I woke this morning to these words, "Today is a good day to die," and then, I thought, "Today is a good day to live", and then, I thought it's all true.
I looked up the origin of the words, "Today is a good day to die," and was reminded that they come from Crazy Horse at the Battle of the Little Big Horn. It seems though that the words he shouted were mis-translated. They probably meant, "I am ready for whatever comes."
I think Steve and I have been looking for an "end" to this, a return to "normal", whatever that is, but that isn't how it works. We are in the world of surrender, acceptance, and step by step. I must say I appreciate the awareness, the gratitude that I can walk, bend, lift, do. I also see that we are caught between a reliance on medical care, which we clearly need, and an awareness that doctors are human, and can only do what they can do, and because their work has become more and more specialized, it is hard to find someone to help navigate the parts. I am deeply grateful to my daughter-in-law Jan, who is a doctor, and is helping us navigate. She tells us when it's an emergency, and gives us ways to cope.
Our son Jeff majored in Computer Information Sciences. The idea of that major was an intermediary was needed between the hard-core programmer, and the user. At least that's how I interpreted it. Jeff may see it differently, but what I realize is it would be lovely if there was a person in the urology office who understood more about this particular problem than the regular doctors, who keep saying talk to the urologist, but would have time to listen and discern what is a true emergency, from what isn't. I understand that a surgeon doesn't have time or interest in chatter or reassurance, but there must be a way to train an intermediary to give comfort and consultation. The way it seems to be at this urologist's office is there is someone to schedule appointments, and then the nurses and doctors who are always busy. Imagine though a person whose job was to let you know what was going on, to say there is nothing that can be done, or there is. I realize we all want someone to listen. We want to feel heard.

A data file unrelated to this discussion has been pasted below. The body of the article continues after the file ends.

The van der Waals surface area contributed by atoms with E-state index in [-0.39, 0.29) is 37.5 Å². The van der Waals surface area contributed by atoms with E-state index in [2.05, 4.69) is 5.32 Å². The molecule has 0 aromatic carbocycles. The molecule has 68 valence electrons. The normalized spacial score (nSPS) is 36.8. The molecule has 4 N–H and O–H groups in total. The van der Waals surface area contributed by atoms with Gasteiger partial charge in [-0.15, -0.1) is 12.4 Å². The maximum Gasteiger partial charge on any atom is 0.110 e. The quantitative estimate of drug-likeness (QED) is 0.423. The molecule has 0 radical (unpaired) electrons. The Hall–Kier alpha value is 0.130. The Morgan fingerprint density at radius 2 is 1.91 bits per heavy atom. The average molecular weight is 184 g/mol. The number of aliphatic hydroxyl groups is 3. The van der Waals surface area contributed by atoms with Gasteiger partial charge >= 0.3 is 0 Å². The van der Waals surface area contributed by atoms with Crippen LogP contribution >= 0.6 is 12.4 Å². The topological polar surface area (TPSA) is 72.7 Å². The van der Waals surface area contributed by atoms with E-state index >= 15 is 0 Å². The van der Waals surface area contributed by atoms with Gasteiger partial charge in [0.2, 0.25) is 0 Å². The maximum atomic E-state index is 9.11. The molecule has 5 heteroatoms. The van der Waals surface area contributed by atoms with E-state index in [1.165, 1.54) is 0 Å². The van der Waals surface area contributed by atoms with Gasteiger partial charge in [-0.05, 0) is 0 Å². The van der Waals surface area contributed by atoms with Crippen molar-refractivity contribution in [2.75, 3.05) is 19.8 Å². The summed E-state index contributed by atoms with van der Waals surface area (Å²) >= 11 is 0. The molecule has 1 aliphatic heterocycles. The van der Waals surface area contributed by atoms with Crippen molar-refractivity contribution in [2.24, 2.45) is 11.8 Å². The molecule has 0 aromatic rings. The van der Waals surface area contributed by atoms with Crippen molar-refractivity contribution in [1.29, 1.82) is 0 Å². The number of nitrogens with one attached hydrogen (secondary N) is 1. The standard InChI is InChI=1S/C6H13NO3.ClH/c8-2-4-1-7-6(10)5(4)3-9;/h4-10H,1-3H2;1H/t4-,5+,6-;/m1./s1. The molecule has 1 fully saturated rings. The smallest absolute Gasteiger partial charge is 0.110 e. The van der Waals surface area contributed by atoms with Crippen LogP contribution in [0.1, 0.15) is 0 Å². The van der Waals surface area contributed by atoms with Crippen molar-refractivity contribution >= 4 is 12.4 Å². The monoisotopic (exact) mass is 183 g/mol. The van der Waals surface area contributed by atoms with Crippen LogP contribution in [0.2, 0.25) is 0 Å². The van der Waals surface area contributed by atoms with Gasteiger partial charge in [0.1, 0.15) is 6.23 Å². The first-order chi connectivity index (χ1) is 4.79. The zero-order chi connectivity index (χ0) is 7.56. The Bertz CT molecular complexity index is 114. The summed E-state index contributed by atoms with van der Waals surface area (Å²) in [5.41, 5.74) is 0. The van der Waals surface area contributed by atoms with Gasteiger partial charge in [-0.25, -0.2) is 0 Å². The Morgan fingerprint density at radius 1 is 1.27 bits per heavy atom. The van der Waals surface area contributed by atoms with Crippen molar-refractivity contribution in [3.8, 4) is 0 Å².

Years ago, I was going through a rough time. I didn't feel I needed a therapist. I also knew my friends were tired of listening, and yet, I knew I needed to talk. I thought wouldn't it be lovely to have someone I could talk to who was neutral, and who charged less than a therapist because they didn't have the licensing and training. I just needed someone to listen. From that, I decided to set up a walking business, where I would walk with someone and listen. Life changed and I never got it set up but I still love the idea. We don't always need a specialist, but we could often use someone trained to listen, and in the case of medical care with enough information in a particular field to reassure. There are more and more baby-boomers. I would love to see the system supportive of all of us as we mature and deal with what may be new, and may be frightening because it is so new. We have a health care system in place to keep us alive. Perhaps we could make it as humane as possible, because when we are dealing with illness, whether we are the patient, or the care-giver, we are like little children who need a helping hand to cross the street.